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Saturday, April 27, 2019

EMANUELLE AND FRANCOISE -- Blu-ray Review by Porfle

Is "Cinemax After Dark" still a thing? I remember in the 80s when HBO's sister channel Cinemax would show softcore sex comedies and thrillers during the late-night hours. Director Joe D'Amato's EMANUELLE AND FRANCOISE, aka "Emanuelle's Revenge" and "Blood Revenge" (Severin Films, 1975), is a lot like what would happen if one of those softcore sex thrillers had a head-on collision with one of the director's celebrated blood 'n' guts gore epics. 

Francoise (Patrizia Gori, WAR OF THE ROBOTS, DEADLY CHASE) is a cute, chipper fashion model whose life would be sunshine and lollipops if her live-in boyfriend Carlo (well-played by George Eastman of D'Amato's ABSURD and ANTROPOPHAGUS) weren't such a horrible cad.

Not only does he make her have sex with guys he owes money to, but when she walks in on him getting it on with another woman, his response is to stuff her clothes in a suitcase and toss her out on her ear.  Poor heartbroken Francoise goes straight to the nearest train track and throws herself in front of the next speeding locomotive.

Enter Francoise's worldly older sister Emanuelle (Rosemarie Lindt, SALON KITTY, PORNO-EROTIC WESTERN), who, after reading Francoise's novella-length suicide note, vows revenge against Carlo. 

She contrives to meet him and then leads him on until he ends up in her trap--a secret prison cell behind a sliding wall in her living room, with a two-way mirror through which chained-up Carlo must watch her indulge in the culinary and sexual delights he is now denied (with a much harsher final punishment reserved for the end).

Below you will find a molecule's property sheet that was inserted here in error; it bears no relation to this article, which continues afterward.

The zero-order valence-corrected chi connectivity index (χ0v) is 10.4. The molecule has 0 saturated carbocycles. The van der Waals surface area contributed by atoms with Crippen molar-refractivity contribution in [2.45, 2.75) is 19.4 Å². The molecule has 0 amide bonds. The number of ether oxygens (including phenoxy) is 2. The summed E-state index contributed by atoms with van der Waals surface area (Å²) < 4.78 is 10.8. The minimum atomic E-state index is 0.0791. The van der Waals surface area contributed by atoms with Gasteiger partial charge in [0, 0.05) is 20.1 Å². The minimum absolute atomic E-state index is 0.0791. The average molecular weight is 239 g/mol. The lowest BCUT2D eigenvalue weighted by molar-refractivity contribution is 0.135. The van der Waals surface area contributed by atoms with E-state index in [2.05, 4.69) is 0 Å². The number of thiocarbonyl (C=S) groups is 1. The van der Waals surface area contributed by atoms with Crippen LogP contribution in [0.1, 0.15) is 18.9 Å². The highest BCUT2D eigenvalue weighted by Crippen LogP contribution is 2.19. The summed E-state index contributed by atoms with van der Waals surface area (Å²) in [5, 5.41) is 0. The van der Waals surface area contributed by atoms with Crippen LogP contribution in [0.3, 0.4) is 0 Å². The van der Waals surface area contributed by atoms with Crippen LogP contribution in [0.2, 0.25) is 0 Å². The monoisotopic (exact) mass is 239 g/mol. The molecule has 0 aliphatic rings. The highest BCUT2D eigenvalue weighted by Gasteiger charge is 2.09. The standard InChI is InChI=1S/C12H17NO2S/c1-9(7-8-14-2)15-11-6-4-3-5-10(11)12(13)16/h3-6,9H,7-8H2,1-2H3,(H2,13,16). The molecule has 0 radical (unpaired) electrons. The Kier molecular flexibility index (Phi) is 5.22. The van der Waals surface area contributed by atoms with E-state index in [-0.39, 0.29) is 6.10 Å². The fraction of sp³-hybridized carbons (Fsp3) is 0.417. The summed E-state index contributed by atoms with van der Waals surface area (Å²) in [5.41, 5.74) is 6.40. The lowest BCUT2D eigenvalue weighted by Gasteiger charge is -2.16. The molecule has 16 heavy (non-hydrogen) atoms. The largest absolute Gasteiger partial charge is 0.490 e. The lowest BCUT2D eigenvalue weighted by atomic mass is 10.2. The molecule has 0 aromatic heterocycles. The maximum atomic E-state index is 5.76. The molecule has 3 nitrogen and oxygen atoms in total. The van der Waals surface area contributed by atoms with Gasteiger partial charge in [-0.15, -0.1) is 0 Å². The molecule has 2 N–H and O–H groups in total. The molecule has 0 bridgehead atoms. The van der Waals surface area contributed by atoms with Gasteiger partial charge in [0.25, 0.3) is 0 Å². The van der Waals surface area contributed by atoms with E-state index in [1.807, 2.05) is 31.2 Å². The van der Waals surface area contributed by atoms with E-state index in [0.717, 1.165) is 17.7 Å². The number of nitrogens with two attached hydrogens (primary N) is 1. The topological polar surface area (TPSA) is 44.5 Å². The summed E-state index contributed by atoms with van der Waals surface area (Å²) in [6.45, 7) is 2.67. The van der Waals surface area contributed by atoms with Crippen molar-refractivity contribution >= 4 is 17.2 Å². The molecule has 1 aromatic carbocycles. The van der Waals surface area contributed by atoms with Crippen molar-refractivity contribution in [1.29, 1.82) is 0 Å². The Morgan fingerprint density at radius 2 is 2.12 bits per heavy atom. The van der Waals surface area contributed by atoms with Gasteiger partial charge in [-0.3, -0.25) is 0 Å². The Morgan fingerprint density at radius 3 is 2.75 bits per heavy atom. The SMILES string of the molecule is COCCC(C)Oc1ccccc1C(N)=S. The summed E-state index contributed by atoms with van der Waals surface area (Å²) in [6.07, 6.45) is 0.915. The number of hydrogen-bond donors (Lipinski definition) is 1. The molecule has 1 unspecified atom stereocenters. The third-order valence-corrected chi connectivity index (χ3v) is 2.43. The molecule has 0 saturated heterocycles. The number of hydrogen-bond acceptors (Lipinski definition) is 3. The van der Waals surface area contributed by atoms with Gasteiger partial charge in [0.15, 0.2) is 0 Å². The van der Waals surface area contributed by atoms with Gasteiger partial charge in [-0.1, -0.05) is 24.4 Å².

The film is an example of how capable director Joe D'Amato (THE ALCOVE, ABSURD, ANTROPOPHAGUS, BEYOND THE DARKNESS, EMANUELLE AND THE LAST CANNIBALS) was at handling this sort of sexy potboiler, which has the look of one of the better low-budget Italian films of its kind being produced during that era. 

There's a good deal of nudity and sexual activity, from Francoise's unfortunate encounters to Emanuelle herself cavorting with various male and female partners for Carlo to see.  Rosemarie Lindt, not exactly the kind of woman I picture when I hear the name "Emanuelle", is a good actress with sort of an Honor Blackman quality.

Co-written by D'Amato and Bruno Mattei (SHOCKING DARK, ZOMBIE 3, ZOMBIE 4), the film resembles a giallo much of the time, but what really plunges it into horror territory is when Carlo, forced to watch as his captor and her guests gorge themselves on an elegant candlelight dinner, imagines them feasting on human body parts.  Thus we see these sophisticated diners happily chomping away on severed hands, feet, and various other carnal delicacies rarely seen outside of a zombie flick.

A later scene (which may or may not be a hallucination) finds Carlo on the loose after escaping his secret room and attacking Emanuelle with a meat cleaver.  This scene consists mainly of Lindt rolling around nude in a gallon or two of fake blood while a crazed Eastman swings the meat cleaver, which doesn't look very convincing but is certainly lively and fun to watch.

Things finally come to a head when Emanuelle decides it's time for Carlo to pay the ultimate price (I'll give you three guesses what that is), leading to an entertaining final sequence with a pleasing twist ending.  It's more of a kick in the rear than a gut punch, but fans of both sexy thrillers and gruesome gorefests should find that EMANUELLE AND FRANCOISE fits the bill on both counts. 

Buy it at Severin Films

Street date: April 30, 2019

Special Features:
    Three Women and a Mirror: Interview With Actress Maria Rosaria Riuzzi
    The Other Side of the Mirror: Interview With Actor George Eastman
    Deleted/Alternate scenes

    2k Scan From Original Negative
    Reversible Cover


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